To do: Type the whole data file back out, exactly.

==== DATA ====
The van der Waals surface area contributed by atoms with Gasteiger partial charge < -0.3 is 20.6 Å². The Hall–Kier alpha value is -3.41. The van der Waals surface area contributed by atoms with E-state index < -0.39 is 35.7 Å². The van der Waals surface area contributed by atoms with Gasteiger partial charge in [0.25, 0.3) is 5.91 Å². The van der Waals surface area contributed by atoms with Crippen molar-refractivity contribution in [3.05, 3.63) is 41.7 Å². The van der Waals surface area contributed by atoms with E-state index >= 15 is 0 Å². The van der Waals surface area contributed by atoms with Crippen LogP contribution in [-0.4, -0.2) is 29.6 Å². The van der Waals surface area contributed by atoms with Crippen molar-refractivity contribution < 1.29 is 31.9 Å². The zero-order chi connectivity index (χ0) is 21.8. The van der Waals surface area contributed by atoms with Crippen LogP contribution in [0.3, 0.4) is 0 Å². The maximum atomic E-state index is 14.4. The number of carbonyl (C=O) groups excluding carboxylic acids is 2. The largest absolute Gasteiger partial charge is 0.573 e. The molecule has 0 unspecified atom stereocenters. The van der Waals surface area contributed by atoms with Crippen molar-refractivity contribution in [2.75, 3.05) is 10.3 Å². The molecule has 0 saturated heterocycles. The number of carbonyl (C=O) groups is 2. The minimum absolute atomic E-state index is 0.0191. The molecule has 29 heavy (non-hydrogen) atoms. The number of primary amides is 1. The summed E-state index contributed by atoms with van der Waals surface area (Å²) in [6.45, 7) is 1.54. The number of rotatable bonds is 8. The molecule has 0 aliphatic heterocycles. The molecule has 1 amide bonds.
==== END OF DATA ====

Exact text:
The van der Waals surface area contributed by atoms with Gasteiger partial charge < -0.3 is 20.6 Å². The Hall–Kier alpha value is -3.41. The van der Waals surface area contributed by atoms with E-state index < -0.39 is 35.7 Å². The van der Waals surface area contributed by atoms with Gasteiger partial charge in [0.25, 0.3) is 5.91 Å². The van der Waals surface area contributed by atoms with Crippen molar-refractivity contribution in [3.05, 3.63) is 41.7 Å². The van der Waals surface area contributed by atoms with E-state index >= 15 is 0 Å². The van der Waals surface area contributed by atoms with Crippen LogP contribution in [-0.4, -0.2) is 29.6 Å². The van der Waals surface area contributed by atoms with Crippen molar-refractivity contribution < 1.29 is 31.9 Å². The zero-order chi connectivity index (χ0) is 21.8. The van der Waals surface area contributed by atoms with Crippen LogP contribution in [0.3, 0.4) is 0 Å². The maximum atomic E-state index is 14.4. The number of carbonyl (C=O) groups excluding carboxylic acids is 2. The largest absolute Gasteiger partial charge is 0.573 e. The molecule has 0 unspecified atom stereocenters. The van der Waals surface area contributed by atoms with Crippen molar-refractivity contribution in [2.75, 3.05) is 10.3 Å². The molecule has 0 saturated heterocycles. The number of carbonyl (C=O) groups is 2. The minimum absolute atomic E-state index is 0.0191. The molecule has 29 heavy (non-hydrogen) atoms. The number of primary amides is 1. The summed E-state index contributed by atoms with van der Waals surface area (Å²) in [6.45, 7) is 1.54. The number of rotatable bonds is 8. The molecule has 0 aliphatic heterocycles. The molecule has 1 amide bonds.